New Resident in the Drawing Room!

The Drawing Room carpet

One of the last few pieces of the Kenmore refurnishing puzzle finally arrived last week – the Drawing Room carpet! Much like the carpet effort in the Dining room, this was a lengthy project, taking almost a year from start to finish. Unlike the Dining Room project, we didn’t have any physical clues to help us determine what the Lewis-era carpet looked like.  This time, we were definitely making an educated guess.

So, how did we end up with this magnificent carpet in Kenmore’s Drawing Room?  We started with a lot of research.  From our work in the Dining Room, we already knew that Kenmore was somewhat unusual for its time, in that it had any carpeting at all.  Floorcoverings of any variety were rare in 18th century colonial American homes, with floorcloths and hand woven mats being the most likely types found.  Actual woven carpeting, which had to be imported from England, was highly unusual, even in the wealthiest households.  You may recall, that Fielding Lewis’s probate inventory doesn’t mention a carpet in the Dining Room, and so we were very surprised to find the physical remnants of it during our restoration.  In the Drawing Room, we had the exact opposite situation.  The Drawing Room is the only room in the house to be listed as having a floorcovering in the probate inventory – a carpet that was apparently significantly old and worn by the time the inventory was done, judging on the value of it. During Kenmore’s restoration, the original floorboards still remaining in the Drawing Room were carefully examined for carpet tacks or holes left by tacks, but no such evidence was found.  So, we had a document telling us that a carpet was there, but no physical evidence to support it.  In the end, we came to the conclusion that the probate inventory was probably correct, that due to the extremely high-style decoration of the room, it was likely that Fielding Lewis intended to put a fine carpet in the room.  We resolved the lack of tack marks by determining that the carpet was probably what we would call an “area rug” instead of wall-to-wall, or “fitted” in the 18th century parlance, and may never have been tacked down at all.

Our next step was to determine a pattern for the carpet.  Once again, we did not have the physical evidence available to us during the Dining Room project.  In that situation, original carpet fibers were found, still attached to the carpet tacks remaining in the floor.  Those carpet fibers had been dyed a specific color of red, which opened the door for us to find a period pattern that included that color.  Without such evidence in the Drawing room, the world of 18th century carpet patterns was wide open.  We decided to narrow down the possibilities by looking for patterns that reflected at least some of the elements of the room’s elaborate plasterwork ceiling.  In great English houses of the 18th century, which Fielding Lewis was clearly trying to emulate at Kenmore, ceiling decoration and floorcoverings were often intentionally matched.  The Drawing Room’s ceiling is composed of natural and floral decorations, including cartouches representing the four seasons in each of the corners.  It seemed likely that the room would have had a very floral patterned carpet.  Additionally, the Drawing Room is known for its rather stunning color scheme – emerald green flocked wallpaper with a vibrant blue-turquoise paint on the woodwork.  As these colors are very bold, we decided to stay within that palette for the carpet.  After combing the original 18th century catalogs at the Grosvenor Wilton archives in  England, we finally found a pattern that fit the bill.  Unlike the Dining Room carpet pattern, it does not have a specific name, but it dates to approximately the same time period (ca. 1790).  It is comprised of large floral medallions, interspersed with floral cartouches, all in shades of green, blue and cream.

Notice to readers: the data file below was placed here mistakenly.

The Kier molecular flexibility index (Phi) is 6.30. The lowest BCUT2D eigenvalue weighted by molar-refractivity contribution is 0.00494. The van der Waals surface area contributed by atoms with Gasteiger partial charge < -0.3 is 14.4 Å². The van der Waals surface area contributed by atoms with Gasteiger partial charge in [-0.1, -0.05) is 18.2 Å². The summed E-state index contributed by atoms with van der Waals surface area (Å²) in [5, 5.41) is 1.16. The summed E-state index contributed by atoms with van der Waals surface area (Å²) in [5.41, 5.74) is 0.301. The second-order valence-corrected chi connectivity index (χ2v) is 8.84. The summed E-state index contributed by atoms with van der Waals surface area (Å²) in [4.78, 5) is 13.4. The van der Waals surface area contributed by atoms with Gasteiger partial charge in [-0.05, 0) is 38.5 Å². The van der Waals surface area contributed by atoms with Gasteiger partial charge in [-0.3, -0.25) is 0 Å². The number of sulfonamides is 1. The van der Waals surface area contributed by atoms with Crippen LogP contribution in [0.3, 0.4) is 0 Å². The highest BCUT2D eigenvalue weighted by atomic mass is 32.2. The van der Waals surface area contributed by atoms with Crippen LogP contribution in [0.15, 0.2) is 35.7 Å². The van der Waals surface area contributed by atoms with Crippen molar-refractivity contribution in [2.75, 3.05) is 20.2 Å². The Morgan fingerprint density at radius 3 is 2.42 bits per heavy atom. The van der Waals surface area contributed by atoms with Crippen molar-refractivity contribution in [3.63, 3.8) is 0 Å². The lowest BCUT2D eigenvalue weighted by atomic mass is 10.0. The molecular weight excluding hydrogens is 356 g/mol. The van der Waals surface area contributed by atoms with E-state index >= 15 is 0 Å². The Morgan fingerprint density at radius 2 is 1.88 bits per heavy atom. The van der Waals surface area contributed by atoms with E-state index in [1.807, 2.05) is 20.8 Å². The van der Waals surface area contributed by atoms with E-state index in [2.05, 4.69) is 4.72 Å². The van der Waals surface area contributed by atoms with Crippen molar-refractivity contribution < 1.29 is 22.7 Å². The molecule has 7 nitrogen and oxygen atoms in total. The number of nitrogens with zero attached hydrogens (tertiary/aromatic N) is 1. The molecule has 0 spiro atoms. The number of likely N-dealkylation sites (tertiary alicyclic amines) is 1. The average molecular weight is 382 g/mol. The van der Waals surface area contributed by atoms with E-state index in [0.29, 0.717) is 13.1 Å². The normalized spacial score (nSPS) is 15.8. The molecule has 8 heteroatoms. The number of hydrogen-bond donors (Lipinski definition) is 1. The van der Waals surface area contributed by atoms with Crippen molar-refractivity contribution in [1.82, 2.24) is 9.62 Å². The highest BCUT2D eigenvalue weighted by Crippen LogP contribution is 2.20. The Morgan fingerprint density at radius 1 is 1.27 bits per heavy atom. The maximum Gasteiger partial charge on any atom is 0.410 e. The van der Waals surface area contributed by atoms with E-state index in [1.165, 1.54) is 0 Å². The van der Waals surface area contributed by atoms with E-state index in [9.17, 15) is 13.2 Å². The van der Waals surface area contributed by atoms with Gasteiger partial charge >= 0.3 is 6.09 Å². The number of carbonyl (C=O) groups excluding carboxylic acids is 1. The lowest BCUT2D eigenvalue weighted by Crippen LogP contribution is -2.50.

Lastly, we decided to have the carpet made in a slightly different weave than the one in the Dining Room.  The Drawing Room carpet is done in Wilton weave, rather than Brussels.  The main difference between the two is that each yarn in the Brussels weave is a loop, so that when you look down at the carpet you are seeing the uncut, looped edge of the yarns.  In the Wilton weave, each of those loops of yarn are cut, so that when you look down at it you see the fuzzy cut edge of the yarns.  Overall, the Wilton weave gives the carpet a more plush, soft feel too it.  To our eyes today, this difference in weave may not seem significant.  In the 18th century, however, the extra step required in the production of a Wilton carpet – the cutting of each loop of yarn – would have made the carpet a more expensive, and therefore more luxurious, option. Because our research shows that the Lewises intended their Drawing Room to be the more opulent entertaining space in Kenmore, it was decided that a Wilton carpet would be appropriate for the room.

In the end, Kenmore’s Drawing Room is another step closer to what it would have looked like when Fielding and Betty Lewis lived at Kenmore!

To see a video of Drawing Room carpet being installed, visit the Foundation’s other blog, Lives & Legacies!

This entry was posted in Uncategorized and tagged , , , . Bookmark the permalink.

Comments are closed.